Anaplastic thyroid carcinoma (ATC), although exceedingly rare, is the most aggressive solid tumor known. Early studies on the effects of different therapies may be biased by the inclusion of responsive 'small cell' ATC patients, which are now known to be mostly lymphoma patients. Local control of disease with surgery and/or external beam radiotherapy (XRT) is of fundamental importance to enhance survival. Ultimately, nearly all ATC patients die from their disease, which is widely metastatic. Development of effective systemic chemotherapy agents would provide the best chance for long-term survival of patients. Early preliminary data suggest that paclitaxel may be helpful, although no agent has yet been identified to result in dramatic improvements in survival. Select patients may benefit from aggressive multimodal therapy, although it is important to provide appropriate palliative care when desired.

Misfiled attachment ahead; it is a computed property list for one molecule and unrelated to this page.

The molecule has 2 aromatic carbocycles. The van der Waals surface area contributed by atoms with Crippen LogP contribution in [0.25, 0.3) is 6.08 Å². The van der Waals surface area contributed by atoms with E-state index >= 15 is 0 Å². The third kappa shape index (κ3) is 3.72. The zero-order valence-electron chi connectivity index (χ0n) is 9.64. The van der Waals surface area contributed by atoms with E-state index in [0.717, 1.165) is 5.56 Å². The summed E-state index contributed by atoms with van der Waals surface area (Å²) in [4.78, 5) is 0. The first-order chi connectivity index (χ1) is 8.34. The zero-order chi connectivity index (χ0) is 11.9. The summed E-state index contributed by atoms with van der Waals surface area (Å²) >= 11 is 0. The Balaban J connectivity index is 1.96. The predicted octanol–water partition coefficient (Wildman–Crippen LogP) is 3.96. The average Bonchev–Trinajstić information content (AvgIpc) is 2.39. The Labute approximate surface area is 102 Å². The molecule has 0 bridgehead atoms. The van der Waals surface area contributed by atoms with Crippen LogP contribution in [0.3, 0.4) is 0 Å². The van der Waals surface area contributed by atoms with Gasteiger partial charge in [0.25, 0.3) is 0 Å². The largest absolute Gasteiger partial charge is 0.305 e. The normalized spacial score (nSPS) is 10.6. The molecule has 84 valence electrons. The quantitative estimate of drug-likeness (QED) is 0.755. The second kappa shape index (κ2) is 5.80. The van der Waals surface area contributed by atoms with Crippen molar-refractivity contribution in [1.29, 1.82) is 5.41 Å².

|Number of pages||12|
|State||Published - 1998|
ASJC Scopus subject areas
- Endocrinology, Diabetes and Metabolism